Let another reason to encourage martial arts participation in children!

Bone density and bone strength is a critical component of musculoskeletal health, and becomes increasingly important as we age. We know that activity, and in particular high intensity weight-bearing activity such as jumping, has a positive impact on bone density, and that the window for optimal bone deformation is in the pre-pubescent period (Kannus et al., 1995). We also know that these changes can last for decades after the individual has ceased that particular activity (Warden et al., 2005).

Many of these activities, however, involve primarily loading of the lower limb. We know that from research by Drozdzowska et al that chronic punching results in improved bone density in the hands and wrists (Drozdzowska et al., 2011). The bony loading that occurs with full contact punching is the perfect stimulus to elicit upper limb bony adaptation in the critical period, setting children up for lifelong improvements in bone health!

Drozdzowska, B., Münzer, U., Adamczyk, P., & Pluskiewicz, W. (2011). Skeletal status assessed by quantitative ultrasound at the hand phalanges in karate training males. Ultrasound in Medicine & Biology, 37(2), 214–219.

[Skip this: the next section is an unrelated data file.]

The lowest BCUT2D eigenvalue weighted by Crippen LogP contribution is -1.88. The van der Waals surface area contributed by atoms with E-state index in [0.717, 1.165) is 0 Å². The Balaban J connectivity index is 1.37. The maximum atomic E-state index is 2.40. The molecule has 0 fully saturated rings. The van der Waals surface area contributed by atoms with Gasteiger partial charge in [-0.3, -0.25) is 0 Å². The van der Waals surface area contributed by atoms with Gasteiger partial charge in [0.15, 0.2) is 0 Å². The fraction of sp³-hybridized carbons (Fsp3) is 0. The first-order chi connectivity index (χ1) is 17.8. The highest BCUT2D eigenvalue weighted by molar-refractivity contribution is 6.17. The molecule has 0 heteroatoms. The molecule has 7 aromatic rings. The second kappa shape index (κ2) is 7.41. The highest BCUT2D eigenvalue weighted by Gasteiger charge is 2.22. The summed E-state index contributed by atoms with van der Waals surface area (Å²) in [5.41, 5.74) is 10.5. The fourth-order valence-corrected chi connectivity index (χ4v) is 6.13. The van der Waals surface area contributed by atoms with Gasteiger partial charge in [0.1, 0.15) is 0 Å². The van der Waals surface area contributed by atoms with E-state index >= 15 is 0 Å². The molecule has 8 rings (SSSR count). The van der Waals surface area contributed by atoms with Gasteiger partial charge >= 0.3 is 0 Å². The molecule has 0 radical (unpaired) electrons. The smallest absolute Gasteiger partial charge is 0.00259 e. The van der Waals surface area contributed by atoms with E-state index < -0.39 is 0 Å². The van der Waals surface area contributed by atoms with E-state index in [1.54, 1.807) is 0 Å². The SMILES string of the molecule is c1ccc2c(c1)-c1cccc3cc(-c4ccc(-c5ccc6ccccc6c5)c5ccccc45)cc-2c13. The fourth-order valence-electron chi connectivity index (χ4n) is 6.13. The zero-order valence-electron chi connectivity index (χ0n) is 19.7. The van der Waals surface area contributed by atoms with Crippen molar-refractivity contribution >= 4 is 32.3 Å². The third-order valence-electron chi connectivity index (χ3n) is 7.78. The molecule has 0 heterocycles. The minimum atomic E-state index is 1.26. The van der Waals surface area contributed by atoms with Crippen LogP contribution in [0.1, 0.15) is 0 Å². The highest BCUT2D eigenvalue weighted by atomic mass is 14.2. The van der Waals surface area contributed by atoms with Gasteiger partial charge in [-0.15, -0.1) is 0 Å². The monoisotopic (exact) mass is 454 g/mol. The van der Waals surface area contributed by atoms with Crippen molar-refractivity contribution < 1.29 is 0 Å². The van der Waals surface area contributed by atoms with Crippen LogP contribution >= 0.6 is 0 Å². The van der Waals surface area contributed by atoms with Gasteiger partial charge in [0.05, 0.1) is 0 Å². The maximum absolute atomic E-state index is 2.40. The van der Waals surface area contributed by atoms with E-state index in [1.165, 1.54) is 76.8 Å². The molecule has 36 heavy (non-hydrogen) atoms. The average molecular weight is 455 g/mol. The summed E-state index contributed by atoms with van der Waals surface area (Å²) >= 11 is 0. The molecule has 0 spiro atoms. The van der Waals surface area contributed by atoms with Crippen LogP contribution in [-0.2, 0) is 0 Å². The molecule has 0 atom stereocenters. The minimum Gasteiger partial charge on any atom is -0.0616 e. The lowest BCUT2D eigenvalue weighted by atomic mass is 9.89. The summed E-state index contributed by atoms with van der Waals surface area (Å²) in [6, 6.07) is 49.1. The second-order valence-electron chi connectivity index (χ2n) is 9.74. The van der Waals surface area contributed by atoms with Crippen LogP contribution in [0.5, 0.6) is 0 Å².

Kannus, P., Haapasalo, H., Sankelo, M., Sievanen, H., Pasanen, M., Heinonen, A., Oja, P., & Vuori, I. (1995). Effect of starting age of physical activity on bone mass in the dominant arm of tennis and squash players. Annals of Internal Medicine, 123(1), 27–31.

Warden, S. J., Hurst, J. A., Sanders, M. S., Turner, C. H., Burr, D. B., & Li, J. (2005). Bone adaptation to a mechanical loading program significantly increases skeletal fatigue resistance. Journal of Bone and Mineral Research, 20(5), 809–816.

About the author

Sam Gilbert

Sam Gilbert is a registered physiotherapist with the Australian Physiotherapy Association (APA) and certified strength and conditioning specialist (CSCS) with the National Strength and Conditioning Association (NSCA). He holds a bachelor’s degree in Physiotherapy from Latrobe university (Melbourne, Australia) and a master’s degree in Exercise Science (Strength and Conditioning) from Edith Cowan University (Perth, Australia).

A 3rd Dan black belt in Shinkyokushinkai Karate under the World Karate Organisation (WKO), Sam participated for over 20 years in full contact competition, winning multiple state and national titles, and culminating in a 4th place in the heavyweight division of the Shinkyokushinkai World Cup in 2009.

As the co-founder and clinical director of Club 360, the premier multi-disciplinary health and fitness center in Tokyo, Japan, Sam has combined his practical experience with an in-depth study of sports performance in relation to combat sports, and strives to help other combat athletes reach their full competitive potential, whilst at the same time decreasing injury risk and increasing competition and training potential.

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